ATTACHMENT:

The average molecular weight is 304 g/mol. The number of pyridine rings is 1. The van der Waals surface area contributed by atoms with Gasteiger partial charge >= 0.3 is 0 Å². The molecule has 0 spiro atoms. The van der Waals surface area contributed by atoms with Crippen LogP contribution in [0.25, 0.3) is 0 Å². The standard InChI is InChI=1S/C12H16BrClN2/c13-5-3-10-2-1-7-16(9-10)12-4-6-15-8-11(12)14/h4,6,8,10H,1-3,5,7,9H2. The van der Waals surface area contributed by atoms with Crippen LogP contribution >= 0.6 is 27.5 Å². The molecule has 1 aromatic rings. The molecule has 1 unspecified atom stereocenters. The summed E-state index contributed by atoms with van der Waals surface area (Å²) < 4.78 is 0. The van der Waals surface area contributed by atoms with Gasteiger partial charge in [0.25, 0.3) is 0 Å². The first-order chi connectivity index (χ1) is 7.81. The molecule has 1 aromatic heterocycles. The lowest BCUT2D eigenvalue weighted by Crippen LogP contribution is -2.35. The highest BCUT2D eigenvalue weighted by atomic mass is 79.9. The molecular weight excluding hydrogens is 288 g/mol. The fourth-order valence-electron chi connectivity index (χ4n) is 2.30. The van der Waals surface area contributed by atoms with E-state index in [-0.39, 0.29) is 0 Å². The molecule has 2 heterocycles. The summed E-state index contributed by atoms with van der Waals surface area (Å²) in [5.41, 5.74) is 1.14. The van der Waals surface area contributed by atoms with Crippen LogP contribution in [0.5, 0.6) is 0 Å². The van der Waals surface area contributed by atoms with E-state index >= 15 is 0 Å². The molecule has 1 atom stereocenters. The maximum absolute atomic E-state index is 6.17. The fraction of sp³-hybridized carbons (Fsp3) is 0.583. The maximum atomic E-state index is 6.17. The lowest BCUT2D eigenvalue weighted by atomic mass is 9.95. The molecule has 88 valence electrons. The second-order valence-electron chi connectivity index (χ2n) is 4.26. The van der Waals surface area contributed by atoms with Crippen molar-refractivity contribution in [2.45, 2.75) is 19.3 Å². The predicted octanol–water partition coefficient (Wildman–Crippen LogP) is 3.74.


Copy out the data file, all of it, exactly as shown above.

The average molecular weight is 304 g/mol. The number of pyridine rings is 1. The van der Waals surface area contributed by atoms with Gasteiger partial charge >= 0.3 is 0 Å². The molecule has 0 spiro atoms. The van der Waals surface area contributed by atoms with Crippen LogP contribution in [0.25, 0.3) is 0 Å². The standard InChI is InChI=1S/C12H16BrClN2/c13-5-3-10-2-1-7-16(9-10)12-4-6-15-8-11(12)14/h4,6,8,10H,1-3,5,7,9H2. The van der Waals surface area contributed by atoms with Crippen LogP contribution >= 0.6 is 27.5 Å². The molecule has 1 aromatic rings. The molecule has 1 unspecified atom stereocenters. The summed E-state index contributed by atoms with van der Waals surface area (Å²) < 4.78 is 0. The van der Waals surface area contributed by atoms with Gasteiger partial charge in [0.25, 0.3) is 0 Å². The first-order chi connectivity index (χ1) is 7.81. The molecule has 1 aromatic heterocycles. The lowest BCUT2D eigenvalue weighted by Crippen LogP contribution is -2.35. The highest BCUT2D eigenvalue weighted by atomic mass is 79.9. The molecular weight excluding hydrogens is 288 g/mol. The fourth-order valence-electron chi connectivity index (χ4n) is 2.30. The van der Waals surface area contributed by atoms with E-state index in [-0.39, 0.29) is 0 Å². The molecule has 2 heterocycles. The summed E-state index contributed by atoms with van der Waals surface area (Å²) in [5.41, 5.74) is 1.14. The van der Waals surface area contributed by atoms with Crippen LogP contribution in [0.5, 0.6) is 0 Å². The van der Waals surface area contributed by atoms with E-state index >= 15 is 0 Å². The molecule has 1 atom stereocenters. The maximum absolute atomic E-state index is 6.17. The fraction of sp³-hybridized carbons (Fsp3) is 0.583. The maximum atomic E-state index is 6.17. The lowest BCUT2D eigenvalue weighted by atomic mass is 9.95. The molecule has 88 valence electrons. The second-order valence-electron chi connectivity index (χ2n) is 4.26. The van der Waals surface area contributed by atoms with Crippen molar-refractivity contribution in [2.45, 2.75) is 19.3 Å². The predicted octanol–water partition coefficient (Wildman–Crippen LogP) is 3.74.